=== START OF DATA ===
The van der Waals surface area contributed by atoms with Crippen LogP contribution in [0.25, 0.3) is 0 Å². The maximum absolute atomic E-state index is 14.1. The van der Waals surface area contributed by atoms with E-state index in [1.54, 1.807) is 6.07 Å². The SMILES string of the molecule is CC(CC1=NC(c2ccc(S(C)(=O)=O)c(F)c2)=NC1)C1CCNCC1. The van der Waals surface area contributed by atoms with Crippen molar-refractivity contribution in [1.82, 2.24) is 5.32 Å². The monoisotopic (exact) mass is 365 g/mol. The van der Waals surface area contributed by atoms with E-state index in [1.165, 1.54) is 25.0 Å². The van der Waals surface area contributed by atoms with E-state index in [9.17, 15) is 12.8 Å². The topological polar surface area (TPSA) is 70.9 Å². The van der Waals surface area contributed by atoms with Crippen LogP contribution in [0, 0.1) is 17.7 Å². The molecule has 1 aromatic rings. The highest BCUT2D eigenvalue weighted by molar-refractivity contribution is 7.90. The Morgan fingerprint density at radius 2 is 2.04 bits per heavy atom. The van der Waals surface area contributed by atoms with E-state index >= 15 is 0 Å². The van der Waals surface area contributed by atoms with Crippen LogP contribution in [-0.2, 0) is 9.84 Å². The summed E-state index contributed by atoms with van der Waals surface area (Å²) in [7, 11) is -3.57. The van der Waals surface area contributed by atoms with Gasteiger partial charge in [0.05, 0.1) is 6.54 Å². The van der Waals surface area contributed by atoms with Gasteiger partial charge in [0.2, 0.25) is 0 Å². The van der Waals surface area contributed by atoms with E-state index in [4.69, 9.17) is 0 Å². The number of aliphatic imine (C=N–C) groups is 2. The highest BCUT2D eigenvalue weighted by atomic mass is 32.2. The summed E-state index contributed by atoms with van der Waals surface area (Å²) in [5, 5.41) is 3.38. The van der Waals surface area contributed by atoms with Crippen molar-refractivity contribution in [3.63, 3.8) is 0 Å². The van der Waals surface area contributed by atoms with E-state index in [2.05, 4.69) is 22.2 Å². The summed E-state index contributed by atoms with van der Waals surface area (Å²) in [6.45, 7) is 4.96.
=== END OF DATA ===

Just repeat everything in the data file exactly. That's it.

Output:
The van der Waals surface area contributed by atoms with Crippen LogP contribution in [0.25, 0.3) is 0 Å². The maximum absolute atomic E-state index is 14.1. The van der Waals surface area contributed by atoms with E-state index in [1.54, 1.807) is 6.07 Å². The SMILES string of the molecule is CC(CC1=NC(c2ccc(S(C)(=O)=O)c(F)c2)=NC1)C1CCNCC1. The van der Waals surface area contributed by atoms with Crippen molar-refractivity contribution in [1.82, 2.24) is 5.32 Å². The monoisotopic (exact) mass is 365 g/mol. The van der Waals surface area contributed by atoms with E-state index in [1.165, 1.54) is 25.0 Å². The van der Waals surface area contributed by atoms with E-state index in [9.17, 15) is 12.8 Å². The topological polar surface area (TPSA) is 70.9 Å². The van der Waals surface area contributed by atoms with Crippen LogP contribution in [0, 0.1) is 17.7 Å². The molecule has 1 aromatic rings. The highest BCUT2D eigenvalue weighted by molar-refractivity contribution is 7.90. The Morgan fingerprint density at radius 2 is 2.04 bits per heavy atom. The van der Waals surface area contributed by atoms with E-state index >= 15 is 0 Å². The van der Waals surface area contributed by atoms with Crippen LogP contribution in [-0.2, 0) is 9.84 Å². The summed E-state index contributed by atoms with van der Waals surface area (Å²) in [7, 11) is -3.57. The van der Waals surface area contributed by atoms with Gasteiger partial charge in [0.05, 0.1) is 6.54 Å². The van der Waals surface area contributed by atoms with Gasteiger partial charge in [0.2, 0.25) is 0 Å². The van der Waals surface area contributed by atoms with E-state index in [4.69, 9.17) is 0 Å². The number of aliphatic imine (C=N–C) groups is 2. The highest BCUT2D eigenvalue weighted by atomic mass is 32.2. The summed E-state index contributed by atoms with van der Waals surface area (Å²) in [5, 5.41) is 3.38. The van der Waals surface area contributed by atoms with Crippen molar-refractivity contribution in [3.63, 3.8) is 0 Å². The van der Waals surface area contributed by atoms with E-state index in [2.05, 4.69) is 22.2 Å². The summed E-state index contributed by atoms with van der Waals surface area (Å²) in [6.45, 7) is 4.96.